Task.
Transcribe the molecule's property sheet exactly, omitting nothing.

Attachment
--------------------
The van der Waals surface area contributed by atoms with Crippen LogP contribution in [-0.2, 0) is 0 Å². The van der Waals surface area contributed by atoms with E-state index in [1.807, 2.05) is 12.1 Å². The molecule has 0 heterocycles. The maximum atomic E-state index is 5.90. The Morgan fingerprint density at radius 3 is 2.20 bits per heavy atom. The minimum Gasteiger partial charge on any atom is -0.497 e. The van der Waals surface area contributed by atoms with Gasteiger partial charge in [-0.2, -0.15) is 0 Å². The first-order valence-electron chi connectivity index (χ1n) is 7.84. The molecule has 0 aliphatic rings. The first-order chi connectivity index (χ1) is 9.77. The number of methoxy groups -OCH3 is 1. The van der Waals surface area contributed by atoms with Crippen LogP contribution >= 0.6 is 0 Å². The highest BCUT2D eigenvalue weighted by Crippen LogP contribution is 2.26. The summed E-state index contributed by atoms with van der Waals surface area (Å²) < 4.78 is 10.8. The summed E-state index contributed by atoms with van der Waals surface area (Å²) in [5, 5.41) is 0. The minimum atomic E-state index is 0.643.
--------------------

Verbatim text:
The van der Waals surface area contributed by atoms with Crippen LogP contribution in [-0.2, 0) is 0 Å². The van der Waals surface area contributed by atoms with E-state index in [1.807, 2.05) is 12.1 Å². The molecule has 0 heterocycles. The maximum atomic E-state index is 5.90. The Morgan fingerprint density at radius 3 is 2.20 bits per heavy atom. The minimum Gasteiger partial charge on any atom is -0.497 e. The van der Waals surface area contributed by atoms with Gasteiger partial charge in [-0.2, -0.15) is 0 Å². The first-order valence-electron chi connectivity index (χ1n) is 7.84. The molecule has 0 aliphatic rings. The first-order chi connectivity index (χ1) is 9.77. The number of methoxy groups -OCH3 is 1. The van der Waals surface area contributed by atoms with Crippen LogP contribution >= 0.6 is 0 Å². The highest BCUT2D eigenvalue weighted by Crippen LogP contribution is 2.26. The summed E-state index contributed by atoms with van der Waals surface area (Å²) < 4.78 is 10.8. The summed E-state index contributed by atoms with van der Waals surface area (Å²) in [5, 5.41) is 0. The minimum atomic E-state index is 0.643.